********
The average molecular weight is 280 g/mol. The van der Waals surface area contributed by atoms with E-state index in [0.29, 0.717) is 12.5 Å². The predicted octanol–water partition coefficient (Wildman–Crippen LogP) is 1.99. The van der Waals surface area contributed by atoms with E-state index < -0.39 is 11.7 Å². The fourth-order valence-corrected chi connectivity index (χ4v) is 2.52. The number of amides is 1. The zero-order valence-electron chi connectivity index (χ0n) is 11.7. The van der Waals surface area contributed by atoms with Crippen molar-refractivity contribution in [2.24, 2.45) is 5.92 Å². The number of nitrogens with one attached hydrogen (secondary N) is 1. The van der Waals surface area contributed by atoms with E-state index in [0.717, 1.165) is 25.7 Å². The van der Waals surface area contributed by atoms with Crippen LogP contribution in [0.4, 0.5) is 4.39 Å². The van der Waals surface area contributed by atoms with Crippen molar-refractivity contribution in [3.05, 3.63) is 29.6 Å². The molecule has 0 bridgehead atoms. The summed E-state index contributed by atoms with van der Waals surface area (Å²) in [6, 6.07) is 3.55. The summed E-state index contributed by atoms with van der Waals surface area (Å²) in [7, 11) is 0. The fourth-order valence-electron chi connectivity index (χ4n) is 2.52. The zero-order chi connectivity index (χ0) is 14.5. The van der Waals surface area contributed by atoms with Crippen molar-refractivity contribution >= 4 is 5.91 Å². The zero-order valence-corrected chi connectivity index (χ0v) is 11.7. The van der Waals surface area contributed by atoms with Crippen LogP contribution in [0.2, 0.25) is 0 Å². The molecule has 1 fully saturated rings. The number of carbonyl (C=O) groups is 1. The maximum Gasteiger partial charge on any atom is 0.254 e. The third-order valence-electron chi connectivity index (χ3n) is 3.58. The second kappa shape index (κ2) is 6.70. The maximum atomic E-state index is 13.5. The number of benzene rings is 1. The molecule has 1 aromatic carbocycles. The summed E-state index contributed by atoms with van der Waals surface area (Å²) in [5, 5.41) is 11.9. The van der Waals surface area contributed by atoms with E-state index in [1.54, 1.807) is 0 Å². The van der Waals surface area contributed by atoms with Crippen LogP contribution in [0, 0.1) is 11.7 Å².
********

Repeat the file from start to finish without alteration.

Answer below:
The average molecular weight is 280 g/mol. The van der Waals surface area contributed by atoms with E-state index in [0.29, 0.717) is 12.5 Å². The predicted octanol–water partition coefficient (Wildman–Crippen LogP) is 1.99. The van der Waals surface area contributed by atoms with E-state index < -0.39 is 11.7 Å². The fourth-order valence-corrected chi connectivity index (χ4v) is 2.52. The number of amides is 1. The zero-order valence-electron chi connectivity index (χ0n) is 11.7. The van der Waals surface area contributed by atoms with Crippen molar-refractivity contribution in [2.24, 2.45) is 5.92 Å². The number of nitrogens with one attached hydrogen (secondary N) is 1. The van der Waals surface area contributed by atoms with E-state index in [0.717, 1.165) is 25.7 Å². The van der Waals surface area contributed by atoms with Crippen LogP contribution in [0.4, 0.5) is 4.39 Å². The van der Waals surface area contributed by atoms with Crippen molar-refractivity contribution in [3.05, 3.63) is 29.6 Å². The molecule has 0 bridgehead atoms. The summed E-state index contributed by atoms with van der Waals surface area (Å²) in [6, 6.07) is 3.55. The summed E-state index contributed by atoms with van der Waals surface area (Å²) in [7, 11) is 0. The fourth-order valence-electron chi connectivity index (χ4n) is 2.52. The zero-order chi connectivity index (χ0) is 14.5. The van der Waals surface area contributed by atoms with Crippen molar-refractivity contribution >= 4 is 5.91 Å². The zero-order valence-corrected chi connectivity index (χ0v) is 11.7. The van der Waals surface area contributed by atoms with Crippen LogP contribution in [0.2, 0.25) is 0 Å². The molecule has 1 fully saturated rings. The number of carbonyl (C=O) groups is 1. The maximum Gasteiger partial charge on any atom is 0.254 e. The third-order valence-electron chi connectivity index (χ3n) is 3.58. The second kappa shape index (κ2) is 6.70. The maximum atomic E-state index is 13.5. The number of benzene rings is 1. The molecule has 1 aromatic carbocycles. The summed E-state index contributed by atoms with van der Waals surface area (Å²) in [5, 5.41) is 11.9. The van der Waals surface area contributed by atoms with E-state index in [1.54, 1.807) is 0 Å². The van der Waals surface area contributed by atoms with Crippen LogP contribution in [0, 0.1) is 11.7 Å².